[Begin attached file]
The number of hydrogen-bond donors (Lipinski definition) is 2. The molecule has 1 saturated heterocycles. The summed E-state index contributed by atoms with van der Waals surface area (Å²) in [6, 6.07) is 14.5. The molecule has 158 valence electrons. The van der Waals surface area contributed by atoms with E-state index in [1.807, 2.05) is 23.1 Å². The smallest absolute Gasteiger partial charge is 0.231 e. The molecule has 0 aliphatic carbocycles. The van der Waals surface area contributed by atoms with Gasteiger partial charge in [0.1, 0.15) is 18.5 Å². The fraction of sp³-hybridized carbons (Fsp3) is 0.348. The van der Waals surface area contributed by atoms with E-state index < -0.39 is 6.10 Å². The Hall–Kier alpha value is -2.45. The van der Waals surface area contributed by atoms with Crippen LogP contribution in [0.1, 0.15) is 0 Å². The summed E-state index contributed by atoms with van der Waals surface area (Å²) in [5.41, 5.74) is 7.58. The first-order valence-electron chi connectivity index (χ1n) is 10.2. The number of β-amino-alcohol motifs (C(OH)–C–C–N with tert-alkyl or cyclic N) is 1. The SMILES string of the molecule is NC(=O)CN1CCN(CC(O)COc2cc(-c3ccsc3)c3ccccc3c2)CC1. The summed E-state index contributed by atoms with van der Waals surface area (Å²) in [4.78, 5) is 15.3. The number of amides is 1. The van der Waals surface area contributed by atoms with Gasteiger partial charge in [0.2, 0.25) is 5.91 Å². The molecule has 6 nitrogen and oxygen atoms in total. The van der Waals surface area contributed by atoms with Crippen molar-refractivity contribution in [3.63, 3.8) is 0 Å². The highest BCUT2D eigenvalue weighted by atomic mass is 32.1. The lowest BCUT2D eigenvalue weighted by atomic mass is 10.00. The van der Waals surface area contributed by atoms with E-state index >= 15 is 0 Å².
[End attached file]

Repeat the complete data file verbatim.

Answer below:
The number of hydrogen-bond donors (Lipinski definition) is 2. The molecule has 1 saturated heterocycles. The summed E-state index contributed by atoms with van der Waals surface area (Å²) in [6, 6.07) is 14.5. The molecule has 158 valence electrons. The van der Waals surface area contributed by atoms with E-state index in [1.807, 2.05) is 23.1 Å². The smallest absolute Gasteiger partial charge is 0.231 e. The molecule has 0 aliphatic carbocycles. The van der Waals surface area contributed by atoms with Gasteiger partial charge in [0.1, 0.15) is 18.5 Å². The fraction of sp³-hybridized carbons (Fsp3) is 0.348. The van der Waals surface area contributed by atoms with E-state index < -0.39 is 6.10 Å². The Hall–Kier alpha value is -2.45. The van der Waals surface area contributed by atoms with Crippen LogP contribution in [0.1, 0.15) is 0 Å². The summed E-state index contributed by atoms with van der Waals surface area (Å²) in [5.41, 5.74) is 7.58. The first-order valence-electron chi connectivity index (χ1n) is 10.2. The number of β-amino-alcohol motifs (C(OH)–C–C–N with tert-alkyl or cyclic N) is 1. The SMILES string of the molecule is NC(=O)CN1CCN(CC(O)COc2cc(-c3ccsc3)c3ccccc3c2)CC1. The summed E-state index contributed by atoms with van der Waals surface area (Å²) in [4.78, 5) is 15.3. The number of amides is 1. The van der Waals surface area contributed by atoms with Gasteiger partial charge in [0.2, 0.25) is 5.91 Å². The molecule has 6 nitrogen and oxygen atoms in total. The van der Waals surface area contributed by atoms with Crippen molar-refractivity contribution in [3.63, 3.8) is 0 Å². The highest BCUT2D eigenvalue weighted by atomic mass is 32.1. The lowest BCUT2D eigenvalue weighted by atomic mass is 10.00. The van der Waals surface area contributed by atoms with E-state index >= 15 is 0 Å².